Effective 30 June 2023, amendments to the National Employment Standard (NES) have introduced a new paradigm for unpaid parental leave. Previously, employees returning from parental leave who no longer wanted to continue with full time work commitments, even for a short period of time, were required to request flexible work arrangements or a part-time employment agreement with their employer in order to balance their parental responsibilities. This is no longer the case. Employees now have access to up to 100 days of their unpaid parental leave as flexible leave, creating a more flexible and accommodating environment for working parents.
Understanding Flexible Unpaid Parental Leave
Unlike traditional part-time or flexible work arrangements, the new flexible unpaid parental leave is an independent entitlement, meaning the employee will have the right to request this entitlement outside of other flexible arrangements that may be available to them.
Employees can choose to use up to 100 days of their unpaid parental leave entitlement flexibly, including as single days. For example, a parent who takes nine months of continuous parental leave from the date of birth or placement, could then return to work in their full-time role and utilise two days of flexible unpaid parental leave each week for the following nine months (a total of 78 flexible days) to work a part time week.
Employees also have more choice about when they take flexible unpaid parental leave. They can take the leave before, as well as after, any period of continuous unpaid parental leave they may take, and pregnant employees will also be able to access their flexible unpaid parental leave up to 6 weeks before the expected date of birth of their child.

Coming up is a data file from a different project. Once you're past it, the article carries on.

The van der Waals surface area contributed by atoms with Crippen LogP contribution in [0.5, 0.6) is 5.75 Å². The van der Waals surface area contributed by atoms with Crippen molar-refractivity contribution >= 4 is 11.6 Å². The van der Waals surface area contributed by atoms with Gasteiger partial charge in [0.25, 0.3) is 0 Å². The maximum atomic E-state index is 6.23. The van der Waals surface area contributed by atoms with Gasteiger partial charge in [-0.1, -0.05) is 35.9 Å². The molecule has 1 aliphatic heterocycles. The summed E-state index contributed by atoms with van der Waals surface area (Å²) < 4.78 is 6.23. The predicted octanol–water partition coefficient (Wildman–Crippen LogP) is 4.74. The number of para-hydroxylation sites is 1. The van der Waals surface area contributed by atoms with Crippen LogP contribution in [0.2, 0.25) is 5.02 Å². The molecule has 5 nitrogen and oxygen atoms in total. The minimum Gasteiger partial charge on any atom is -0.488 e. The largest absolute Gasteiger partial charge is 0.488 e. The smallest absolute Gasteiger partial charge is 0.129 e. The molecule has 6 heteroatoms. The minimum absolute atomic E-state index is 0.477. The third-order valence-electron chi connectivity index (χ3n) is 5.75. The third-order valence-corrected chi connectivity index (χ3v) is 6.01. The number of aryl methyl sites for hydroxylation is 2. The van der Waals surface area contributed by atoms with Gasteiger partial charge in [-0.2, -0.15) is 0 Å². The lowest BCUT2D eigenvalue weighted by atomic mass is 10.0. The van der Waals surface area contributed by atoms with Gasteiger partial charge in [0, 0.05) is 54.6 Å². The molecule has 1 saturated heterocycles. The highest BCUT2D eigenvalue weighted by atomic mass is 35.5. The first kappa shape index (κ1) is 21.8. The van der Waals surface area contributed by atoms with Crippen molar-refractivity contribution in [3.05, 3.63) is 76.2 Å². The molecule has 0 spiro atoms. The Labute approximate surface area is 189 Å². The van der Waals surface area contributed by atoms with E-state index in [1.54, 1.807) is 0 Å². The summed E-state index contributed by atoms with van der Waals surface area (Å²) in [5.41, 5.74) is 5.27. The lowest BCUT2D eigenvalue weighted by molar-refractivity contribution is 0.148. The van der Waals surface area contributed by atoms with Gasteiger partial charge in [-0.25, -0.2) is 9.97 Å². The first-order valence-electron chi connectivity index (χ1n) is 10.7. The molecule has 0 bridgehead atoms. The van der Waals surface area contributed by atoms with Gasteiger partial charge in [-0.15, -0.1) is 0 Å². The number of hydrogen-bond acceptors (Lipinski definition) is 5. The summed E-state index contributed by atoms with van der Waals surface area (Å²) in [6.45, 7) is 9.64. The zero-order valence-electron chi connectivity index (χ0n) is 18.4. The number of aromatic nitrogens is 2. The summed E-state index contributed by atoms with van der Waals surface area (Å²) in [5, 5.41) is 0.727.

How to take flexible leave?
To utilise this flexible leave, employees are required to provide 4 weeks’ notice prior to the intended flexible leave date to their employer. They must indicate the total number of days of flexible unpaid parental leave they intend to take and when they intend to take it. If this is not possible, the employee must give the notice as soon as practicable. Flexible leave can be taken at any time within the first two years from the child’s date of birth or placement.
As with flexible working requests, employees must put their requests for flexible unpaid parental leave in writing and an employer is required to respond to these requests within 21 days. The employer does have ground for refusing the request on reasonable business grounds, however it is important that the employer discuss the request with the employee and genuinely try to reach an agreement about the request. Employees will now have additional rights to dispute any refusal with the Fair Work Commission (FWC).
As an employer, it is vital to be aware of these changes and their implications to ensure compliance with the law and to foster a supportive workplace for your employees.
Here are few key things you can do following this update:
Policy Update: consider any changes that may be required to your internal processes to advise employees of the new changes available to them.
Manager Training: consider how you can upskill managers to understand how they will be considering and responding to requests.